How Many People Actually Use Their College Degree?

As an entrepreneur who coaches recent grads on career strategies, I often get asked – is college really worth it? Will I actually use my degree after graduation? The statistics paint a complex picture. While a degree is an asset, how much you utilize it depends on several factors. In this article, we‘ll explore degree usage rates, key determinants of career success, and expert tips to maximize your ROI from college.

The Data on Using Your Degree

Let‘s start with the stats:

  • Per a leading Federal Reserve study, only 27.3% of grads work in a job closely related to their college major within one year of graduation.
  • PayScale data reveals 62% of degree holders are underemployed in their first jobs out of college.
  • Further, a National Association of Colleges and Employers (NACE) survey found 35% of recent graduates work in positions that don‘t require a degree at all.

These bleak numbers have trended worse over the past decade as soaring tuition costs and a rapidly evolving job market create barriers for new degree holders seeking to apply their education.

However, all is not lost. While few grads utilize their degree specifically, earning one still provides an advantage. NACE data shows those with a bachelor‘s degree average a starting salary of $55,260, significantly more than the $35,256 average starting salary for high school graduates.

Key Factors That Determine Degree Applicability

As an entrepreneurship coach, I‘ve noticed several key factors that impact how directly graduates can apply their degrees:

  • Field of study – STEM and business/finance majors have the highest degree utilization rates at over 50%. Social sciences and humanities trail at 20-30%.
  • Hands-on experience – Internships and other experiential learning opportunities during college let students apply knowledge and build connections.
  • Soft skills – Critical thinking, communication, emotional intelligence and other transferable abilities open doors across fields.
  • Networking – Building professional relationships expands possibilities exponentially more than just submitting job applications.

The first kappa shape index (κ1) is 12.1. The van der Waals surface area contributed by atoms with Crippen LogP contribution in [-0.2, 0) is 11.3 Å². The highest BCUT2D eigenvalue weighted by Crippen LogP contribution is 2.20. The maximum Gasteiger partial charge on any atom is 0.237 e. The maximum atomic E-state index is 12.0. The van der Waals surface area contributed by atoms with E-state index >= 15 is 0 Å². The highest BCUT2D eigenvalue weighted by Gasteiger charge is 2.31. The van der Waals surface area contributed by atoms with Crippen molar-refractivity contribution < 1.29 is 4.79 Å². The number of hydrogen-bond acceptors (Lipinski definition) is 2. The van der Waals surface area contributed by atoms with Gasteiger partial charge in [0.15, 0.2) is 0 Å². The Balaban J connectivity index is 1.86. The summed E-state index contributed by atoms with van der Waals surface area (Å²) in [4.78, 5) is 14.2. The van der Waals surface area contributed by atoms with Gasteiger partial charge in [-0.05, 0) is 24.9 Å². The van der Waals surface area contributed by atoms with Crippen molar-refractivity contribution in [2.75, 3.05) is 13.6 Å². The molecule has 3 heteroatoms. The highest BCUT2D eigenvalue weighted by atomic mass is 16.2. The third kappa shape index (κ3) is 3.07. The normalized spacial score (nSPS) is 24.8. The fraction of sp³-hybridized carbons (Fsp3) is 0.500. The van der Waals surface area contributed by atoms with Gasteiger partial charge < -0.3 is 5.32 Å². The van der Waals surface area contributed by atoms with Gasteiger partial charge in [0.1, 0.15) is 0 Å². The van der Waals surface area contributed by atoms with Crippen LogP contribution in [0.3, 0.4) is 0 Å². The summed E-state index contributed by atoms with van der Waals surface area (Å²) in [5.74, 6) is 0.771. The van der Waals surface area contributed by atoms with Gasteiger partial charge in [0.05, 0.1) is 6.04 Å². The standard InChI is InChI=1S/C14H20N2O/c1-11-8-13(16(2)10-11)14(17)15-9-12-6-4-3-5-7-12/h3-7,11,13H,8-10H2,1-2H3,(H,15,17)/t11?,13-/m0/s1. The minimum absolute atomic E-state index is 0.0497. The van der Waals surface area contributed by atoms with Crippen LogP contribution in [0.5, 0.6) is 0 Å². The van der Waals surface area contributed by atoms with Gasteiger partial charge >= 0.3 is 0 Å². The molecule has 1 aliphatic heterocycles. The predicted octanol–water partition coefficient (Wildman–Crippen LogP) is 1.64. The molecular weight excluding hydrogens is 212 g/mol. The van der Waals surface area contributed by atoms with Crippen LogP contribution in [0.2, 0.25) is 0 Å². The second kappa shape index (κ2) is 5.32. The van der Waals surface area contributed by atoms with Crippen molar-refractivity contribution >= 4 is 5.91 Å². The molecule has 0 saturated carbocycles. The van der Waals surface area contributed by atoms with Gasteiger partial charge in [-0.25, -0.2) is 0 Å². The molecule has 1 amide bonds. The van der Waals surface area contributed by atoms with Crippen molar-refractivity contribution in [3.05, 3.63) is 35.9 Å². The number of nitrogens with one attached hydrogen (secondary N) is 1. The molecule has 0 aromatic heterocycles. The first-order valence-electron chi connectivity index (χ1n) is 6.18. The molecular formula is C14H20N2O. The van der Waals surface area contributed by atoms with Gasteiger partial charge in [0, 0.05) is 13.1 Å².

• Economy – A downturn leading to scarce jobs can force grads to take any position that pays the bills.
  • Mental health – Burnout and uncertainty from a turbulent final year or two of school can impair job seeking abilities.

Tips to Maximize Your Degree Value

Here are my top insider tips for college students and recent graduates striving to get a good return on their educational investment:

  • Pick a practical major: Balance your interests with viable career paths and earnings potential. Growing fields like computer science, healthcare and finance are smart choices today.
  • Get relevant experience: Complete at least one internship, ideally in your target industry. Check if your school has co-op programs to gain experience for credit.
  • Build soft skills: Take on campus leadership roles, work part-time jobs, and practice projecting confidence and charisma when networking. These abilities will serve you well.
  • Make connections: Attend industry events, leverage alumni networks, and practice elevator pitches. Tap into the power of relationships.
  • Consider alternatives: Certifications, vocational programs and bootcamps can be shorter and cheaper options that provide hands-on training.
  • Stay flexible: Keep an open mind about jobs outside your desired field, especially at first. Build diverse skills to keep your options open.

The Bottom Line

While using your specific college degree is not guaranteed, strategically developing experience, skills and connections gives you a major advantage in entering the workforce. By making pragmatic decisions and being adaptable, you can find fulfilling opportunities, whether as an entrepreneur or working professional.